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Thanks Rick! It's nice to know the perspective is appreciated. It's a high-level articulation, but the concept seems valid. Koala didn't simply trade $68.8 mil for a one-time $3.5 mil, but rather a growing annuity.

The market hasn't been too forgiving as of late, perhaps to extent where the sell-offs are exaggerated. In any case, the punishment could very well be a short-term phenomenon. Whereas the market may be over-complimentary of success' in two years. If the market is punishing Koala for not creating a scenario of over-night gelling of a rather large series of asset integrations than it is quite possible that the market is acting in a short-sighted paradigm, which in turn creates opportunity for the long-term investor. It simply isn't reasonable to expect Koala to achieve it's merged operating potential over such short time frame, and if the price is based on the straightening of these short-run results, the price may be artificially low.

I'd like to provide another example to sure up the thinking. Let's continue with the paradigm of a 13% annual discount rate and that NI equals $3.5 which in turn converts to cash. I'm oversimplifying here but time is of the essence in my particular case.

Typically invest bankers charge 1% - 2% of the transaction value as does legal counsel (this is probably being amortized in the IS (but we're considering CF)). Using TMF Centaur's numbers, Koala paid $30 mil. during 2000 for future annuities. Using the greater in the aforementioned range, 4% (total) of $30 mil. ($1.2 mil.) would be spent in year 1 (2000) of the deal which would not occur in 2001 and beyond. This obviously affects the valuation.

I've revised my perpetuity to demonstrate $3.5 mil. in year 1 and $4.7 mi. in year 2 compounding into eternity.

At a 3% growth rate this scenario yields a present value of $46.3 mil.
At a 6.2% growth rate, this scenario yields a PV of $68.8 mil.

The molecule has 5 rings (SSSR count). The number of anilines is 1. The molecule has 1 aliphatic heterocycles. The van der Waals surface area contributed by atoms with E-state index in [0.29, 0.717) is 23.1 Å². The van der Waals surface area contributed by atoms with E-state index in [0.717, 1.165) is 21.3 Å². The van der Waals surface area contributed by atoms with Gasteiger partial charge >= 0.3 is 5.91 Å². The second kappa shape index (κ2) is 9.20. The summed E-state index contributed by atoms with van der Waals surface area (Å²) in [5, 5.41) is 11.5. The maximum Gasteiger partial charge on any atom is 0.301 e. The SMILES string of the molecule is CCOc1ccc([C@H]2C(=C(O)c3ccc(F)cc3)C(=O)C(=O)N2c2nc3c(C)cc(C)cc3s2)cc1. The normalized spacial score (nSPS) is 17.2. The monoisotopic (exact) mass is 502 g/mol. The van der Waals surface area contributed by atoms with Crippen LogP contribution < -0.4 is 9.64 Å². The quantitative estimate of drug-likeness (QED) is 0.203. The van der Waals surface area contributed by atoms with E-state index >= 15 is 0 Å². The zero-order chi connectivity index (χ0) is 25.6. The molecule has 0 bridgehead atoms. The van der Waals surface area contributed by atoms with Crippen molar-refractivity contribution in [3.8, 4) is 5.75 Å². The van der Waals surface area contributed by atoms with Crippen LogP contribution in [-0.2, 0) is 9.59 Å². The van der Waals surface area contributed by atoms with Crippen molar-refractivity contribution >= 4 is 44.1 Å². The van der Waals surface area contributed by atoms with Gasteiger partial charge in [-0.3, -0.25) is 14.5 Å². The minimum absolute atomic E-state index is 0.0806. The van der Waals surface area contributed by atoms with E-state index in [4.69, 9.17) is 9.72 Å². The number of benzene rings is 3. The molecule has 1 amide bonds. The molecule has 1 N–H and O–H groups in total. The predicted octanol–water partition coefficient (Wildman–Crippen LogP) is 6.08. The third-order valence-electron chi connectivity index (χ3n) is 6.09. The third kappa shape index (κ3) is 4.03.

I've dropped my 0% growth rate scenario. Even if management maintains the status quo and fails to grow the business in real terms, the nominal results should follow the CPI to some extent, I'll use 3%.

Now, these are two save areas, and there are potentially many more. If I assume there's another $1 mil. in saves outstanding to be realized in year 2, I yield $3.5 in year 1 and $5.7 mil. in year two compounding through eternity. To get back to the $68.8 mil. price tag, the nominal results must grow at 4.9% per annum, or 1.9% in real terms. This doesn't strike me as such a tall order, especially if they can get a couple of extraordinary years in the first 10 years of the deals. Obviously, this type of revenue/expense shifting would affect the ROA & P/E calculations TMF Centaur was cringing over. I do agree with TMF Centaur that in the short run, the debt:equity ratio does cause some heartburn. Although, as the old saying goes, 'if Koala owes the bank $1 mil., Koala (it's shareholders) has a problem. If Koala owes the bank $100 mil., the bank has a problem.' And Koala in turn may find itself with a collaborative partner.

If this were a duel and I put some more time into itemizing the real numbers, I believe I could nobly defend the bull argument. In fact, I may even be so bold to argue that Koala could very well be a value oriented buying opportunity.

More food for thought.



P.S. - Slee, I can't be too sure. What's your take? Have a nice day.
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